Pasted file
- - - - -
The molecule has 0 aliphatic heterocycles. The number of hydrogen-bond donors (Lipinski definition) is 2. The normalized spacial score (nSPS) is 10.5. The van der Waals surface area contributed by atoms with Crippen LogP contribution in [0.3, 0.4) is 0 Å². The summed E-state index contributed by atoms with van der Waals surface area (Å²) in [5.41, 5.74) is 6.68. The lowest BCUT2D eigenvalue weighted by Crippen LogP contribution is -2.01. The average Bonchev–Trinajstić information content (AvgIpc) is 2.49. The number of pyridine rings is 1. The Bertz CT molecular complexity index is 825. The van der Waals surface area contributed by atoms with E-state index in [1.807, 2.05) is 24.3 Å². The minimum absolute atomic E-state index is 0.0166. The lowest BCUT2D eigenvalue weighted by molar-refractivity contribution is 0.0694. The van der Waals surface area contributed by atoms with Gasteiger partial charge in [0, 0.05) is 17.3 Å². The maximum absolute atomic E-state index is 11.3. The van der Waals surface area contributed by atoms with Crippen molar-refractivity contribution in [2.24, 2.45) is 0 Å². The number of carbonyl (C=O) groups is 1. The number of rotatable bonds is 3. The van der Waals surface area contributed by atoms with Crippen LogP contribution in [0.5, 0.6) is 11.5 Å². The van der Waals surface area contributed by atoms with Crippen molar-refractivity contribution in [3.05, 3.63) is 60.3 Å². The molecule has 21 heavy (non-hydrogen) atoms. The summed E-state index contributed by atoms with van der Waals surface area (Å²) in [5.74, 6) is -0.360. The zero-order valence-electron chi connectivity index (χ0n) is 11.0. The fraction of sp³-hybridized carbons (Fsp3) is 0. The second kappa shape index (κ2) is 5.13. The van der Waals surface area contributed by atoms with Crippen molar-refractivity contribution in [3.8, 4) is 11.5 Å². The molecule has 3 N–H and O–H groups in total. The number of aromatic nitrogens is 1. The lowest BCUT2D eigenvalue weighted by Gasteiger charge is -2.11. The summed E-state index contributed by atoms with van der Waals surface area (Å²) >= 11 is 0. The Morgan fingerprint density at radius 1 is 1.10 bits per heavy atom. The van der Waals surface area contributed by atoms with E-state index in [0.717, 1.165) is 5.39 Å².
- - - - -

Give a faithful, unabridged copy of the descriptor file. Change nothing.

The molecule has 0 aliphatic heterocycles. The number of hydrogen-bond donors (Lipinski definition) is 2. The normalized spacial score (nSPS) is 10.5. The van der Waals surface area contributed by atoms with Crippen LogP contribution in [0.3, 0.4) is 0 Å². The summed E-state index contributed by atoms with van der Waals surface area (Å²) in [5.41, 5.74) is 6.68. The lowest BCUT2D eigenvalue weighted by Crippen LogP contribution is -2.01. The average Bonchev–Trinajstić information content (AvgIpc) is 2.49. The number of pyridine rings is 1. The Bertz CT molecular complexity index is 825. The van der Waals surface area contributed by atoms with E-state index in [1.807, 2.05) is 24.3 Å². The minimum absolute atomic E-state index is 0.0166. The lowest BCUT2D eigenvalue weighted by molar-refractivity contribution is 0.0694. The van der Waals surface area contributed by atoms with Gasteiger partial charge in [0, 0.05) is 17.3 Å². The maximum absolute atomic E-state index is 11.3. The van der Waals surface area contributed by atoms with Crippen molar-refractivity contribution in [2.24, 2.45) is 0 Å². The number of carbonyl (C=O) groups is 1. The number of rotatable bonds is 3. The van der Waals surface area contributed by atoms with Crippen LogP contribution in [0.5, 0.6) is 11.5 Å². The van der Waals surface area contributed by atoms with Crippen molar-refractivity contribution in [3.05, 3.63) is 60.3 Å². The molecule has 21 heavy (non-hydrogen) atoms. The summed E-state index contributed by atoms with van der Waals surface area (Å²) in [5.74, 6) is -0.360. The zero-order valence-electron chi connectivity index (χ0n) is 11.0. The fraction of sp³-hybridized carbons (Fsp3) is 0. The second kappa shape index (κ2) is 5.13. The van der Waals surface area contributed by atoms with Crippen molar-refractivity contribution in [3.8, 4) is 11.5 Å². The molecule has 3 N–H and O–H groups in total. The number of aromatic nitrogens is 1. The lowest BCUT2D eigenvalue weighted by Gasteiger charge is -2.11. The summed E-state index contributed by atoms with van der Waals surface area (Å²) >= 11 is 0. The Morgan fingerprint density at radius 1 is 1.10 bits per heavy atom. The van der Waals surface area contributed by atoms with E-state index in [0.717, 1.165) is 5.39 Å².